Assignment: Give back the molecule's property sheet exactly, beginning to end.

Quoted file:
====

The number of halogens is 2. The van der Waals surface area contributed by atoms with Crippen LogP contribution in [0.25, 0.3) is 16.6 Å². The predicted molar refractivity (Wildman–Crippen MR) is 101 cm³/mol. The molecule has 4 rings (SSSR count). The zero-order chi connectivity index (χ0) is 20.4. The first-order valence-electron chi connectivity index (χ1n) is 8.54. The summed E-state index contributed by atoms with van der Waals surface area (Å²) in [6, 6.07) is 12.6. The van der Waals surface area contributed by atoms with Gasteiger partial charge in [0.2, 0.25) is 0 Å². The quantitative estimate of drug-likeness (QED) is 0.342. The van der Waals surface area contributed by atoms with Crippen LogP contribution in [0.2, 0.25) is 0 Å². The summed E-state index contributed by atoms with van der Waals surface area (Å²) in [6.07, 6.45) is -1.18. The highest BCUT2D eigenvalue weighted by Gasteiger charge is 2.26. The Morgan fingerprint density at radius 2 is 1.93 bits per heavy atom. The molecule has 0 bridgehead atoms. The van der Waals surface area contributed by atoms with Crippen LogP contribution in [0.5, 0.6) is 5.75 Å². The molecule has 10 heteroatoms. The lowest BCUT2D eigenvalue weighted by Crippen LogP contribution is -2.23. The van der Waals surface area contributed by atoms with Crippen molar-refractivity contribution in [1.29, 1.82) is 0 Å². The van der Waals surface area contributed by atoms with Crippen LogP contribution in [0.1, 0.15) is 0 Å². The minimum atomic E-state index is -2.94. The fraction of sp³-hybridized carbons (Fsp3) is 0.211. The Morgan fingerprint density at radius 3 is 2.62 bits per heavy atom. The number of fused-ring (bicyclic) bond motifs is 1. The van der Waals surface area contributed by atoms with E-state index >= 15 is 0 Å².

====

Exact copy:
The number of halogens is 2. The van der Waals surface area contributed by atoms with Crippen LogP contribution in [0.25, 0.3) is 16.6 Å². The predicted molar refractivity (Wildman–Crippen MR) is 101 cm³/mol. The molecule has 4 rings (SSSR count). The zero-order chi connectivity index (χ0) is 20.4. The first-order valence-electron chi connectivity index (χ1n) is 8.54. The summed E-state index contributed by atoms with van der Waals surface area (Å²) in [6, 6.07) is 12.6. The van der Waals surface area contributed by atoms with Gasteiger partial charge in [0.2, 0.25) is 0 Å². The quantitative estimate of drug-likeness (QED) is 0.342. The van der Waals surface area contributed by atoms with Crippen LogP contribution in [0.2, 0.25) is 0 Å². The summed E-state index contributed by atoms with van der Waals surface area (Å²) in [6.07, 6.45) is -1.18. The highest BCUT2D eigenvalue weighted by Gasteiger charge is 2.26. The Morgan fingerprint density at radius 2 is 1.93 bits per heavy atom. The molecule has 0 bridgehead atoms. The van der Waals surface area contributed by atoms with Crippen LogP contribution in [0.5, 0.6) is 5.75 Å². The molecule has 10 heteroatoms. The lowest BCUT2D eigenvalue weighted by Crippen LogP contribution is -2.23. The van der Waals surface area contributed by atoms with Crippen molar-refractivity contribution in [1.29, 1.82) is 0 Å². The van der Waals surface area contributed by atoms with Crippen LogP contribution in [0.1, 0.15) is 0 Å². The minimum atomic E-state index is -2.94. The fraction of sp³-hybridized carbons (Fsp3) is 0.211. The Morgan fingerprint density at radius 3 is 2.62 bits per heavy atom. The number of fused-ring (bicyclic) bond motifs is 1. The van der Waals surface area contributed by atoms with E-state index >= 15 is 0 Å².